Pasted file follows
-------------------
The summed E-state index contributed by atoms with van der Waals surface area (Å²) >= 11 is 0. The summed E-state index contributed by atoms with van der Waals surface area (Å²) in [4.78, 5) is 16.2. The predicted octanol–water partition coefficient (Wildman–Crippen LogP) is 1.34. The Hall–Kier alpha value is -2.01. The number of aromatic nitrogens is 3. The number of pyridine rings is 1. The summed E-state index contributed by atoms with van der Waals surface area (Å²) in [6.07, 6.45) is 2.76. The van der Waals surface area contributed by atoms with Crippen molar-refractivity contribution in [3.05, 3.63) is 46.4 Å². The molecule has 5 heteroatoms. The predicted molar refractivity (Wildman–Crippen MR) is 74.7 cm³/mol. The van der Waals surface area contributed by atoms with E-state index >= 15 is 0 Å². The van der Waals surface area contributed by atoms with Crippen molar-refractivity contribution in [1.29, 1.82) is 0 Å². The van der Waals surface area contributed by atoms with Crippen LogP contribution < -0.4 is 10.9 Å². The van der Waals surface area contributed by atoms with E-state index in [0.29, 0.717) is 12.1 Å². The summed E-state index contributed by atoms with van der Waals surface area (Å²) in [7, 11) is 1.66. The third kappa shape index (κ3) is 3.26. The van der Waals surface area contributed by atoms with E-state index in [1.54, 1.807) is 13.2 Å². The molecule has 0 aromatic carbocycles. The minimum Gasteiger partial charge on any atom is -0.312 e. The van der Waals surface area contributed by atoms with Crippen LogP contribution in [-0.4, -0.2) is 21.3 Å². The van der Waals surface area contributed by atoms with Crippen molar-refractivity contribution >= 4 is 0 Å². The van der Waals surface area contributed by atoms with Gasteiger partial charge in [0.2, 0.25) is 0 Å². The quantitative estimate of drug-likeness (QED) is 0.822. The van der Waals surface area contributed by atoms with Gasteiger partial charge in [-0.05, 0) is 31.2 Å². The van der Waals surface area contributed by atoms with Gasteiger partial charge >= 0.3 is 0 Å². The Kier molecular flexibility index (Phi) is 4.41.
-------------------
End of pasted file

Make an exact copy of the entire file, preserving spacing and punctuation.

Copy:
The summed E-state index contributed by atoms with van der Waals surface area (Å²) >= 11 is 0. The summed E-state index contributed by atoms with van der Waals surface area (Å²) in [4.78, 5) is 16.2. The predicted octanol–water partition coefficient (Wildman–Crippen LogP) is 1.34. The Hall–Kier alpha value is -2.01. The number of aromatic nitrogens is 3. The number of pyridine rings is 1. The summed E-state index contributed by atoms with van der Waals surface area (Å²) in [6.07, 6.45) is 2.76. The van der Waals surface area contributed by atoms with Crippen molar-refractivity contribution in [3.05, 3.63) is 46.4 Å². The molecule has 5 heteroatoms. The predicted molar refractivity (Wildman–Crippen MR) is 74.7 cm³/mol. The van der Waals surface area contributed by atoms with E-state index >= 15 is 0 Å². The van der Waals surface area contributed by atoms with Crippen molar-refractivity contribution in [1.29, 1.82) is 0 Å². The van der Waals surface area contributed by atoms with Crippen LogP contribution < -0.4 is 10.9 Å². The van der Waals surface area contributed by atoms with E-state index in [0.29, 0.717) is 12.1 Å². The summed E-state index contributed by atoms with van der Waals surface area (Å²) in [7, 11) is 1.66. The third kappa shape index (κ3) is 3.26. The van der Waals surface area contributed by atoms with E-state index in [1.54, 1.807) is 13.2 Å². The molecule has 0 aromatic carbocycles. The minimum Gasteiger partial charge on any atom is -0.312 e. The van der Waals surface area contributed by atoms with Crippen LogP contribution in [-0.4, -0.2) is 21.3 Å². The van der Waals surface area contributed by atoms with Crippen molar-refractivity contribution >= 4 is 0 Å². The van der Waals surface area contributed by atoms with Gasteiger partial charge in [0.2, 0.25) is 0 Å². The quantitative estimate of drug-likeness (QED) is 0.822. The van der Waals surface area contributed by atoms with Gasteiger partial charge in [-0.05, 0) is 31.2 Å². The van der Waals surface area contributed by atoms with Gasteiger partial charge >= 0.3 is 0 Å². The Kier molecular flexibility index (Phi) is 4.41.